FDA Approves New Indications for CRT-D Devices Based on MADIT-CRT

Reed Miller

September 17, 2010

September 17, 2010 (Natick, Massachusetts) — The FDA is expanding the approved indications for three Boston Scientific cardiac resynchronization defibrillators (CRT-D) to include patients with milder heart failure and left bundle branch block [1].

The September 16 approval follows the advice of the agency's Circulatory System Devices Panel, which voted in favor of the indication expansion at its March 19 meeting, covered by heartwire . The latest approval expands the indication to also include patients with left-bundle branch block (LBBB) and NYHA Class 2 or ischemic Class I heart failure with an LVEF < 30% and a QRS duration > 130 ms. The new LVEF and electrocardiographic criteria are more restrictive than the current FDA-approved indication for CRT-D, which covers patients with NYHA class 3-4 heart failure, LVEF <35%, and a QRS >120 ms.

Boston Scientific's products are now the only CRT-D devices approved for the expanded indication. The company requested the new indication based on the results of the Multicenter Automatic Defibrillator Implantation Trial with Cardiac Resynchronization Therapy (MADIT-CRT), which showed patients with CRT-D devices had a one-third lower risk of death or heart-failure events over 2.5 years than patients with regular ICDs. There was no significant difference in death, but a 41% difference in heart-failure events.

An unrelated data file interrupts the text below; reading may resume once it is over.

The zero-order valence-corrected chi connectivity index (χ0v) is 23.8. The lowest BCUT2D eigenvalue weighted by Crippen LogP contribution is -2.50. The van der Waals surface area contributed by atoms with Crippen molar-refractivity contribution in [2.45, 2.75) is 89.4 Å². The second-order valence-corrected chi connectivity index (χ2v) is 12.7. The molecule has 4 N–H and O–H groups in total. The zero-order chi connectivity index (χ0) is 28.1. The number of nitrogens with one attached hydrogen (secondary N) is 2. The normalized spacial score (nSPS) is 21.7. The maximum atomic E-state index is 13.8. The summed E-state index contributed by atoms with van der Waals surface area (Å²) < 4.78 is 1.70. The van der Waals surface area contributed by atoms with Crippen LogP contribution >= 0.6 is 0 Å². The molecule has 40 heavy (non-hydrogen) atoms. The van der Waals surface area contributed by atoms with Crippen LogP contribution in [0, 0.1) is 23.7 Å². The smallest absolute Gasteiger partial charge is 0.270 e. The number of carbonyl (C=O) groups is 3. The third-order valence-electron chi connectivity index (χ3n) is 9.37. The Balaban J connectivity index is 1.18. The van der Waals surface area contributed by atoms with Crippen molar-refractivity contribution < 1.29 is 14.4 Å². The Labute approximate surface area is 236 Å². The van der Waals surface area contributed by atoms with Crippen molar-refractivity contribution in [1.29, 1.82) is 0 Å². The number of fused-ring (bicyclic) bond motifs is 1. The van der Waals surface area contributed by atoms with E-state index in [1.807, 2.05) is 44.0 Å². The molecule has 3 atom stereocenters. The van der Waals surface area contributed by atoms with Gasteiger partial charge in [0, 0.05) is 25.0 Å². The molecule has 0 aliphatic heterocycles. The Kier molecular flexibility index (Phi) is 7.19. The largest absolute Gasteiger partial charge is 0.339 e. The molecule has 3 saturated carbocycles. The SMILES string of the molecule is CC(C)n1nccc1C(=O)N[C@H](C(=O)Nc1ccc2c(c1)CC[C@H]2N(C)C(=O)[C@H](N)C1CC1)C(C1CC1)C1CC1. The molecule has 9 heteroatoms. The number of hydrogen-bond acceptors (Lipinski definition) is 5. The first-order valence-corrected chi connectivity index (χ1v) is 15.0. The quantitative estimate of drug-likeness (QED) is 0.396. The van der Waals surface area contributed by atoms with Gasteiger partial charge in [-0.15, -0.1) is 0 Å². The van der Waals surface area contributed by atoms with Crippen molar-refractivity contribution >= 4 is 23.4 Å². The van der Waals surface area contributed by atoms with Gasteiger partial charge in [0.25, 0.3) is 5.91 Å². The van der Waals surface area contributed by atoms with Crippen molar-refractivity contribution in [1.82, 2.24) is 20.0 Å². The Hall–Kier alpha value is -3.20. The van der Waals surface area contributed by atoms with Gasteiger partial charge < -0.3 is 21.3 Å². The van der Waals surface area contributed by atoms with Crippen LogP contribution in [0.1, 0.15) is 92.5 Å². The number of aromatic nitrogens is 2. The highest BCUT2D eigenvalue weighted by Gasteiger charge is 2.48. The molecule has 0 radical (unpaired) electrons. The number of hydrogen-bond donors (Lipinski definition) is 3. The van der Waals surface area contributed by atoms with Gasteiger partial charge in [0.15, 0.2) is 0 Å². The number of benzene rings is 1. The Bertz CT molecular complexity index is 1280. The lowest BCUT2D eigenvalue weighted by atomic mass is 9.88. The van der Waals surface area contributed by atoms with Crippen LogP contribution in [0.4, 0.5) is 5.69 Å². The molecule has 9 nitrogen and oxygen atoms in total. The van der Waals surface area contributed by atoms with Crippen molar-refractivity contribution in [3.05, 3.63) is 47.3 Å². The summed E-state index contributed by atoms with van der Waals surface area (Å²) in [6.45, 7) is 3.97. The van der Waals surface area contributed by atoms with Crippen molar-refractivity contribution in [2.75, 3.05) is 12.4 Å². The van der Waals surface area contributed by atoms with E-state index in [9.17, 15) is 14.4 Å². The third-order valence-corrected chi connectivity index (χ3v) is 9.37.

LBBB was a marker of increased benefit with CRT-D in a subgroup analysis and its inclusion in the indication was one of the few areas of disagreement at the March advisory panel meeting. In patients with left bundle branch block--70% of the MADIT-CRT population--CRT-D reduced the risk of death and heart failure events 57% compared to ICD alone.

"The rate of complications was considered to be acceptable by the FDA for this device; however, physicians should adequately inform patients about potential complications," the agency states in a press release.

As a condition of approval, Boston Scientific has agreed to conduct two post-approval studies: a study of data from the National Cardiovascular Data Registry to evaluate long-term mortality benefits and complication risks of CRT-D in patients with LBBB, and a study following the original MADIT-CRT patients for five years to assess the long-term mortality benefits of CRT-D versus ICD-alone.

At their recent congress in Stockholm, the European Society of Cardiology announced new guidelines for CRT-D therapy, which added patients with NYHA class 2 heart failure to the traditional NYHA class 3-4 indication, but do not include NYHA class 1 heart failure or have a restriction based on left bundle-branch block.